First of all, marking of tires isn’t the standard way of counting the amount of time you are parked in a spot. There are other measures. One such system available involves a computer that scans your license plate. I think the computer system is most likely used for big cities that have to mark a large volume of traffic on a frequent basis.
Aside from the computer scanning, you have tire marking. Part of the reason I’m researching this is because I, unknowingly, had my tire marked and a ticket placed on my windshield 24 hours later. Since my car is still inoperable, I would like to be aware of the procedures involved with the markings.
I asked the question in a legal forum and some interesting responses have been that it is police procedure for themselves to know and not for the public to find out. They told me to have fun pushing my car around. Its illegal to wipe any marks off your tire as well. They also kept saying that my vehicle will probably get impounded. I was shown no love for my question. Perhaps many of the forum responders like the parking enforcement because they had problems in the past with other people.
Upon further research into tire marking, I also found out that cops mark the headlights of potential drunk drivers with soap. Soaping is a legal procedure to enforce vehicle law. The cops can perform these actions without the suspect even knowing. So, you have to be careful about drinking and driving because cops have ways of marking your vehicle without you noticing it.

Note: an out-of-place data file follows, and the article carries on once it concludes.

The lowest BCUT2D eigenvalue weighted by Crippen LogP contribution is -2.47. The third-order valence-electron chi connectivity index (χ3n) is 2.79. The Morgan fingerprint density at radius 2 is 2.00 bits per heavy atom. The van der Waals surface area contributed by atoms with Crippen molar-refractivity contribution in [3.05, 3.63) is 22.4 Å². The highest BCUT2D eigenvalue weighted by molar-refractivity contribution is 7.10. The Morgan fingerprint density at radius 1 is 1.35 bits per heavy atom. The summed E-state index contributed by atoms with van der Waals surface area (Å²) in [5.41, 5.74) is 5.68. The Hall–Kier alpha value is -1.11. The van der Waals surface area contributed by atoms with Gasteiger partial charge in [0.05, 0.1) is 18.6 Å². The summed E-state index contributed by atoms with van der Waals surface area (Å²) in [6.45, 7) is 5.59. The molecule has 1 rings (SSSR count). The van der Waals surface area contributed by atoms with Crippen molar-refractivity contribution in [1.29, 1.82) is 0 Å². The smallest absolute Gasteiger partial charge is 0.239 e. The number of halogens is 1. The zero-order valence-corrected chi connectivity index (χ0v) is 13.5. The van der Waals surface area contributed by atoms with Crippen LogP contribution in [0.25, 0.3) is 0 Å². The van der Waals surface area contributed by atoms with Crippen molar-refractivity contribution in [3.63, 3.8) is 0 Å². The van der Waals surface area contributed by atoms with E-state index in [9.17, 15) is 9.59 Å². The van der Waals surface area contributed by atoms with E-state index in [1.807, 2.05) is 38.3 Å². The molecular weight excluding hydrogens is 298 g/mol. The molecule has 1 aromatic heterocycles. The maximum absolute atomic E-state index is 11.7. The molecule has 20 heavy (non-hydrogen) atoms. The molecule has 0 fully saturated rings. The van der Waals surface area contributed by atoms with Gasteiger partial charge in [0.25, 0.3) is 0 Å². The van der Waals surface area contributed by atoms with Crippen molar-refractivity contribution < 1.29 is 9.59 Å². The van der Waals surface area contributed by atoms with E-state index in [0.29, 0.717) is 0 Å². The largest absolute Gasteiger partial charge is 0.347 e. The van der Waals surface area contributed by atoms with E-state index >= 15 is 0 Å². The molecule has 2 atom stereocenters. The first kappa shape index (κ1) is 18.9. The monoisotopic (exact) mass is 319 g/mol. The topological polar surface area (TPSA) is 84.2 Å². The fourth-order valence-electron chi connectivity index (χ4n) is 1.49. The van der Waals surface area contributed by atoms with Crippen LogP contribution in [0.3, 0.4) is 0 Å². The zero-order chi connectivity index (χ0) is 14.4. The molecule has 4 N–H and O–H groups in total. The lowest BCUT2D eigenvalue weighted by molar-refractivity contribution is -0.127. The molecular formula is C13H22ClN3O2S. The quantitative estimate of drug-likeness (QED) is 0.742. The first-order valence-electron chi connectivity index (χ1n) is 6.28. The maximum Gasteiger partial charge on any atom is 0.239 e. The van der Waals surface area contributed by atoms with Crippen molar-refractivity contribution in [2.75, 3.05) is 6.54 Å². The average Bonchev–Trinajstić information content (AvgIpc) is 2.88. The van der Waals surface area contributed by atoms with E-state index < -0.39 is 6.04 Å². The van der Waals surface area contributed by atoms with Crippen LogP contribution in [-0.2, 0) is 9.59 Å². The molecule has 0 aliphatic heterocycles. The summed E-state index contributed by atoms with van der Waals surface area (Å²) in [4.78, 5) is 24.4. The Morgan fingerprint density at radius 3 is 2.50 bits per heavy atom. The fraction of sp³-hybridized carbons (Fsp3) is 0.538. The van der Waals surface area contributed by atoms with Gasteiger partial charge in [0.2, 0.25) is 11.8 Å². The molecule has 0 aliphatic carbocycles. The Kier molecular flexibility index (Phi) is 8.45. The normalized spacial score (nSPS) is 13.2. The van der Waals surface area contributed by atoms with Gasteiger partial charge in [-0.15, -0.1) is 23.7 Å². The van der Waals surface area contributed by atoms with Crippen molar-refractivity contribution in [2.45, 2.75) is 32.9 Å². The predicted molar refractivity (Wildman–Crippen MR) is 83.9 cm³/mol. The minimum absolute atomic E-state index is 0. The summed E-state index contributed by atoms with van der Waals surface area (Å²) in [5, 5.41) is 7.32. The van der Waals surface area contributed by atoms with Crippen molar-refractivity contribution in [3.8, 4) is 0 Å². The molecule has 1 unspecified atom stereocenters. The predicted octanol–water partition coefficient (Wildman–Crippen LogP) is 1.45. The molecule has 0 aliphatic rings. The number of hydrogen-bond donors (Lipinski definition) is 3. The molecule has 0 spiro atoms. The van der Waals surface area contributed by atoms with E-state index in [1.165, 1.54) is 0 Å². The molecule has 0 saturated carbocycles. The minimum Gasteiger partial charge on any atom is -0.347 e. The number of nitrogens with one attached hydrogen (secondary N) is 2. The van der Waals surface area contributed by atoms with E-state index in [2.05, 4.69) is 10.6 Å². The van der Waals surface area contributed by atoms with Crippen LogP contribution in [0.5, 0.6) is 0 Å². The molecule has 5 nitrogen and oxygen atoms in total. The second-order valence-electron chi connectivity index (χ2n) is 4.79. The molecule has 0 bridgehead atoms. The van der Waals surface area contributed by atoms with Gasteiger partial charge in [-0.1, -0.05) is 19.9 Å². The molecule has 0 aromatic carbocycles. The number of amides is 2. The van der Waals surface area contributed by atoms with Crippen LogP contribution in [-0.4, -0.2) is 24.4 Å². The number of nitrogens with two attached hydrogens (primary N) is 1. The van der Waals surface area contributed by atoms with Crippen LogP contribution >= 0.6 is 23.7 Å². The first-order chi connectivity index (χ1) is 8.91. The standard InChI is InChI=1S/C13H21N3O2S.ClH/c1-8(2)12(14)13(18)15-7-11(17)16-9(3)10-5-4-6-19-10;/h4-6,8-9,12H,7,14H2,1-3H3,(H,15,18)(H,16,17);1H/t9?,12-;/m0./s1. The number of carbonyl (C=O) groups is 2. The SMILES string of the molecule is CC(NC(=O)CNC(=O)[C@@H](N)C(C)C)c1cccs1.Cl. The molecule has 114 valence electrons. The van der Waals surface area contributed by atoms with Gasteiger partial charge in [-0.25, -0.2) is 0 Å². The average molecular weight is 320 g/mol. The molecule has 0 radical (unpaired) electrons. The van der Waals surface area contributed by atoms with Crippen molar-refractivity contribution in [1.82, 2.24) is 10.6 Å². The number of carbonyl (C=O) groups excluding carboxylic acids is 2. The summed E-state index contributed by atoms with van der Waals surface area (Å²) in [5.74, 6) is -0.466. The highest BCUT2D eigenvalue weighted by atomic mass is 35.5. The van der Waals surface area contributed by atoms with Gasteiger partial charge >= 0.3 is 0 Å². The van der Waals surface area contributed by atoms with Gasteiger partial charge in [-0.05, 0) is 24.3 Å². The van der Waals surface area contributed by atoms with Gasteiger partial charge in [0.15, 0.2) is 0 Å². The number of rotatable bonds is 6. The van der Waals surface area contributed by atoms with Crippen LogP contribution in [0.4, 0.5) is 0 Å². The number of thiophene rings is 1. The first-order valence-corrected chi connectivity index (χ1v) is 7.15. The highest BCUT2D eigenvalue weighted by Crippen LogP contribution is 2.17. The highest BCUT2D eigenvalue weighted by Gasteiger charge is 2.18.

Marking tires for parking enforcement has to be targeted to a smaller populated area for the best results. If a cop spreads out their work too much, they could get confused about who is really parked for too long. This is why the computer scanning system needs to be used for larger populated areas. There have been reports of larger profits in parking management from the more efficient parking scanner.
Using chalk may have its limits and can easily be wiped off, but cops probably use different techniques to keep illegal parking people from breaking the law. Maybe a cop will put a chalk swipe on the left front wheel one day and the next day, they may focus on the right rear wheel. This could cause people to look all around their car every day for the mark.
Catching an illegal parker is easier for a 30 minute stall compared to a 24 hour one. The short time frame makes the work more routine, whereas a 24 hour lot may cause the cop to have to remember who was where. What if the person, who parked after 24 hours, looked exactly in the same position when they returned? The time length allowed to park is based on frequency of use and population.
The city council decides on 24 hour parking. They debate the issue as thoroughly as they can to arrive at a consensus. For Rice Lake, they are very strict on winter parking. No one is allowed to park on the road to make way for the snow plows. Because of this winter time ordinance, they probably decided to relent on 24 hour parking because people may have been complaining about restrictions.
I can’t imagine how parking would have been like before cars, or even with early cars. With few traffic laws in place, people must have had many issues with illegal parking. You probably didn’t start seeing timed parking lots until the mid 1900s. It was probably assumed that every parking lot was practically a 24 hour one.
It only needed to take a handful of parking squatters to get people complaining, which led to city council debates and eventually ordinances to be passed. The city has to decide where people can keep their car parked the longest time. Pushing squatters to designated areas can relieve some grievances.